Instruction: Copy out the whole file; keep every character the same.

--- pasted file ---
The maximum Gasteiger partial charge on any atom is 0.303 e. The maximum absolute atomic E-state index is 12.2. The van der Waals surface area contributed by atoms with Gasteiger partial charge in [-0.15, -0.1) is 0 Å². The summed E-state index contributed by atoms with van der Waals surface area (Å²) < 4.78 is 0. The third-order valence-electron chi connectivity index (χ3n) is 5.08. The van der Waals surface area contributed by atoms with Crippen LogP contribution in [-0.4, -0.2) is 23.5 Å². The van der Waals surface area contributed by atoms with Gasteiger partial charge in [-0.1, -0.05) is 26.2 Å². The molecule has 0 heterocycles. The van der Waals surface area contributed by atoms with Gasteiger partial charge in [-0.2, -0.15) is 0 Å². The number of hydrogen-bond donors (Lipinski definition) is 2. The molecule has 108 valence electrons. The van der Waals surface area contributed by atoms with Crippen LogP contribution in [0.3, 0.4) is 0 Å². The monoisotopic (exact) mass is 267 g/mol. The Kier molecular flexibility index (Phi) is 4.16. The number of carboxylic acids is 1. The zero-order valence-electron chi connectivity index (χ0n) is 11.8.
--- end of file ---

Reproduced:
The maximum Gasteiger partial charge on any atom is 0.303 e. The maximum absolute atomic E-state index is 12.2. The van der Waals surface area contributed by atoms with Gasteiger partial charge in [-0.15, -0.1) is 0 Å². The summed E-state index contributed by atoms with van der Waals surface area (Å²) < 4.78 is 0. The third-order valence-electron chi connectivity index (χ3n) is 5.08. The van der Waals surface area contributed by atoms with Crippen LogP contribution in [-0.4, -0.2) is 23.5 Å². The van der Waals surface area contributed by atoms with Gasteiger partial charge in [-0.1, -0.05) is 26.2 Å². The molecule has 0 heterocycles. The van der Waals surface area contributed by atoms with Gasteiger partial charge in [-0.2, -0.15) is 0 Å². The number of hydrogen-bond donors (Lipinski definition) is 2. The molecule has 108 valence electrons. The van der Waals surface area contributed by atoms with Crippen LogP contribution in [0.3, 0.4) is 0 Å². The monoisotopic (exact) mass is 267 g/mol. The Kier molecular flexibility index (Phi) is 4.16. The number of carboxylic acids is 1. The zero-order valence-electron chi connectivity index (χ0n) is 11.8.